Maria by Callas: A passionate View from Tom Volf

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This page is also available in / Cette page est également disponible en: Francais (French)

It happens almost everyday. Someone discovers opera for the first time through a live performance, and it becomes life changing. But it’s not everyday that this passion produces insight into the mysterious and iconic life of La Divina Maria Callas.

French filmmaker Tom Volf, whose eclectic background included work as a model and photographer, was a medical student in New York in 2013 when he attended by chance a performance of Donizetti’s Maria Stuarda at the Metropolitan Opera.

“Joyce DiDonato was singing the lead role, and the combination of music, theatrical and cinematic elements was transformative,” he recalls. “I fell in love with opera because of Donizetti and David McVicar, and first and foremost, Joyce.”

After the performance, he searched the Internet and the name Maria Callas kept coming up. “It was the second big revelation. She was exactly the same as what I had discovered in Joyce, singing at the highest level, attention to the composer, matched with acting.”

This led him on a three-year pilgrimage following her footsteps. “I started the journey of making the film by looking for the people close to her.” Volf met over 30 of Callas’s closest friends. The key was to secure the trust of her maid and butler, who had lived with her and whom she considered family. Others soon were willing participants.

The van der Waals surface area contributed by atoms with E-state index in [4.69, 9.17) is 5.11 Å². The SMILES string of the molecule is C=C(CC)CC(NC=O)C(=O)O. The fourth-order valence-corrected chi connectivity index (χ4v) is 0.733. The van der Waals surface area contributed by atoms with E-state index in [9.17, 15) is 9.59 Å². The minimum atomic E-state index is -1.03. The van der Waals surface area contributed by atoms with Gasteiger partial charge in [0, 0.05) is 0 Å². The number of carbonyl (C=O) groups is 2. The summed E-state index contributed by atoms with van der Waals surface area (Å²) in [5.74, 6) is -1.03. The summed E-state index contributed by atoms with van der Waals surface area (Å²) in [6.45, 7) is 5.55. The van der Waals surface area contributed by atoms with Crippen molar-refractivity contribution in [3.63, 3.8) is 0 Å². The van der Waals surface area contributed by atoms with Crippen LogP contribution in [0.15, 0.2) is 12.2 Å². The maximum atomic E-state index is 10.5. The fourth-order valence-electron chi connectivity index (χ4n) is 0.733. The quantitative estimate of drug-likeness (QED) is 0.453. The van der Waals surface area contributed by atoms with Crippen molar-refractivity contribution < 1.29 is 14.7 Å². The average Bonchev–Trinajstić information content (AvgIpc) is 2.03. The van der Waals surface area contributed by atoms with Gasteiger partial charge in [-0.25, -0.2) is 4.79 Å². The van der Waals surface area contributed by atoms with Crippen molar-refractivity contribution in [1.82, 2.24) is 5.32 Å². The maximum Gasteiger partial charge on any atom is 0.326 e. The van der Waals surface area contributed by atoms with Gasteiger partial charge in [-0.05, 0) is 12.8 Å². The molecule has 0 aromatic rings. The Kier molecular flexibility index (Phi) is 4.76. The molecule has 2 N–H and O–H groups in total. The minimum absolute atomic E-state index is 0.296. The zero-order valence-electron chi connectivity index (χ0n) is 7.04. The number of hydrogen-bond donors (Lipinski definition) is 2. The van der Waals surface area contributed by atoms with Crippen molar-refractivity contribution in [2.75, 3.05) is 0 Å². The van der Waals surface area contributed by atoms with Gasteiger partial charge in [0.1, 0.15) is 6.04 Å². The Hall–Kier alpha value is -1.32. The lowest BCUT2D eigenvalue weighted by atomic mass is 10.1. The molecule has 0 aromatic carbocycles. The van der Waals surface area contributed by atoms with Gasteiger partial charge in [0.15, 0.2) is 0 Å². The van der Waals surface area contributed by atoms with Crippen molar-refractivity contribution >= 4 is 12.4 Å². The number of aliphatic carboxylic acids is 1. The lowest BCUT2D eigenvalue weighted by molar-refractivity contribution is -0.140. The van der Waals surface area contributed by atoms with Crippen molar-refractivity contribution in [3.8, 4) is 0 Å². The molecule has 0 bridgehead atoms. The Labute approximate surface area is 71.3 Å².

The documentary Maria by Callas features never-before-seen letters, films, photographs and other documents that allow Maria – and Callas – to tell the story in their own words, including footage from a 1970 interview with David Frost when Maria was the most candid. Thought forever lost, luckily, her butler had filmed it in Super 8 and recorded the sound on a reel-to-reel tape recorder.

“It’s different from everything else, more of a confession,” says Volf. “The film is almost a flashback on the talk. She appears more Maria than Callas. [The year]1970 was just two years after Onassis and Jackie and right after her movie. She was vulnerable and very honest. Frost had a way to get her out of her comfort zone. They laugh. It was very revealing about her life.”

The documentary traces Callas from childhood in New York to her adolescence in Greece when she was enrolled underaged in the conservatory. Maria’s recollection and interviews with her teacher Elvira de Hidalgo are quite insightful, though this part and her early career, including her weight loss, represent is quite short. “There wasn’t very much footage of available of her early years,” explained Volf. “I want to reach the pinnacle of her career in 1958.”

What sets this documentary apart from pervious dramatizations and books is the access to the letters, which revealed Maria’s personal thoughts. Most revealing is the reason behind her vocal decline from a combination of nerves and her relationship with Onassis.